The whole South Holland province is influence by the climate change. Increasing temperature increases the pollen season and makes old people and young kids more vulnerable facing asthma and respirational system disease. Also, sea level rise and increasing precipitation brings more flooding into this country. Almost whole South Holland province is under the dangerous of flooding, especially the Rotterdam which has a low elevation and higher population density. If the flooding is coming, it takes more time for Rotterdam to evacuate people out from the city, and also it takes longer time for water to penetrate the ground or expelled from the city.


Bouwer, Laurens & Vellinga, Pier. (2007). On the Flood Risk in the Netherlands.



Brunekreef, B., Hoek, G., Fischer, P., & Spieksma, F. T. (2000). Relation between

airborne pollen concentrations and daily cardiovascular and respiratory-disease

mortality. The Lancet,355(9214), 1517-1518. doi:10.1016/s0140-6736(00)02168-1


Climate change in Netherlands. (n.d.). Retrieved March 1, 2019, from


Climate change 2014: Impacts, adaptation and vulnerability. (2015).


Elevation of Rotterdam,Netherlands Elevation Map, Topo, Contour. (n.d.). Retrieved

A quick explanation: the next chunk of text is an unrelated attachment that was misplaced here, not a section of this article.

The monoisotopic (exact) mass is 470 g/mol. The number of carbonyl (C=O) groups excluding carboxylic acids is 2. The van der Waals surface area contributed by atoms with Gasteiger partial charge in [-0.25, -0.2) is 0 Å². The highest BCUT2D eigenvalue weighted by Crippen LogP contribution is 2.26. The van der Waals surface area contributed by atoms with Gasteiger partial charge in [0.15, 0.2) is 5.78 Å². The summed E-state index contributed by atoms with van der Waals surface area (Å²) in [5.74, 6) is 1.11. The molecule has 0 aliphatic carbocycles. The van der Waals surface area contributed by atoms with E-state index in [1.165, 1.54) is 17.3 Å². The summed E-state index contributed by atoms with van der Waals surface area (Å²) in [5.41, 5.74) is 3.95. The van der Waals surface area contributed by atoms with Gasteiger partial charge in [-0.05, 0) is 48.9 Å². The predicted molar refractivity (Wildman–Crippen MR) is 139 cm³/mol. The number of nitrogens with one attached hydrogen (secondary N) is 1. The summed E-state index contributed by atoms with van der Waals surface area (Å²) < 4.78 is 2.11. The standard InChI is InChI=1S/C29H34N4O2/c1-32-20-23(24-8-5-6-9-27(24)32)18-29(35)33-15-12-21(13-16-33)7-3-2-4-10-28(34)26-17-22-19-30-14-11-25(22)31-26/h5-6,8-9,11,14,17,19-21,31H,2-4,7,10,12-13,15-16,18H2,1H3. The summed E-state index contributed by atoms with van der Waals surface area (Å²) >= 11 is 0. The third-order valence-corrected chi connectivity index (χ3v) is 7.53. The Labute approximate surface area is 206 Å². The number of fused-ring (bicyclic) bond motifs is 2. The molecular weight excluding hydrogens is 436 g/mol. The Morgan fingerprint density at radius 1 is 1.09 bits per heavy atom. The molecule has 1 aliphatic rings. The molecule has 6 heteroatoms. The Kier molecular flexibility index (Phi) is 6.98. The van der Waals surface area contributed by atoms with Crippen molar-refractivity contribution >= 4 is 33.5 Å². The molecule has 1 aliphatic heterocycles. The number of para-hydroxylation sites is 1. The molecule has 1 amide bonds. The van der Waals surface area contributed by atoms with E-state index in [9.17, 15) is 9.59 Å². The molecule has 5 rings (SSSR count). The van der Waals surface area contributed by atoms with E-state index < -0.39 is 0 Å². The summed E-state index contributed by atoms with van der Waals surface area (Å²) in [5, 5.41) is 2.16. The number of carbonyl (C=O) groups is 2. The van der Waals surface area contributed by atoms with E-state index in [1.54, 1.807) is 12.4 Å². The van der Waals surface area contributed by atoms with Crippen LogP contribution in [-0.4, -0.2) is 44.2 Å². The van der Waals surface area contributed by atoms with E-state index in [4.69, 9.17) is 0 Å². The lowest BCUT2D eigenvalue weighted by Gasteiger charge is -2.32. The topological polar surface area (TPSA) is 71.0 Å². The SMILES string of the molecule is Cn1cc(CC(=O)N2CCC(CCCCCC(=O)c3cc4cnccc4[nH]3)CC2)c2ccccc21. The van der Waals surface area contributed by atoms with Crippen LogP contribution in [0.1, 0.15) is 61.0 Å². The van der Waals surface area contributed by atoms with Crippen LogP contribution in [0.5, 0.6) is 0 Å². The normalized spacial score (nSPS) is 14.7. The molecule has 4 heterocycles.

March 1, 2019, from


Hippler, D. et al(2013) . Vulnerability of the Netherlands to global change, a case study, from


Horst, W. L., & Jongejan, R. B. (2015). The importance of domino effects in flood risk

assessments: A case study from the VNK2 project. International Journal of River Basin Management,13(3), 305-313. doi:10.1080/15715124.2014.1003303



Groenewoud, G. C., Jong, N. W., Burdorf, A., Groot, H. D., & Wyk, R. G. (2002).

Prevalence of occupational allergy to Chrysanthemum pollen in greenhouses in

the Netherlands. Allergy,57(9), 835-840. doi:10.1034/j.1398-9995.2002.23725.x


Jongejan, R. B., & Maaskant, B. (2015). Quantifying Flood Risks in the

Netherlands. Risk Analysis,35(2), 252-264. doi:10.1111/risa.12285


Jonkman, S. N., Kok, M. and Vrijling, J. K. (2008), Flood Risk Assessment in the

Netherlands: A Case Study for Dike Ring South Holland. Risk Analysis, 28: 1357-1374. doi:10.1111/j.1539-6924.2008.01103.x


K, de Bruin, R. B. Dellink and et al.(2009, April 10) Adapting to climate change in The Netherlands: an inventory of climate adaptation options and ranking of alternatives. DOI 10.1007/s10584-009-9576-4


Kimmelman, M., & Haner, J. (2017, June 15). The Dutch Have Solutions to Rising

Seas. The World Is Watching. Retrieved March 1, 2019, from


Koks, E., Jongman, B., Husby, T., & Botzen, W. (2015). Combining hazard, exposure

and social vulnerability to provide lessons for flood risk management. Environmental Science & Policy,47, 42-52. doi:10.1016/j.envsci.2014.10.013


Lee, P., Wong, C., & Mun, R. (n.d.). Netherlands: Flooding and Impacts. Retrieved

  March 1, 2019, from


Nwanazia, C. (2018, August 21). The Effects of Climate Change in the Netherlands:

  What's Going to Happen? – DutchReview. Retrieved March 1, 2019, from


The purpose of windmills in the Netherlands. (2017, December 05). Retrieved March

1, 2019, from


William Earls, el.  FLOOD PREVENTION AND MOSE MOBILE FLOODGATES. (2017, March, 31).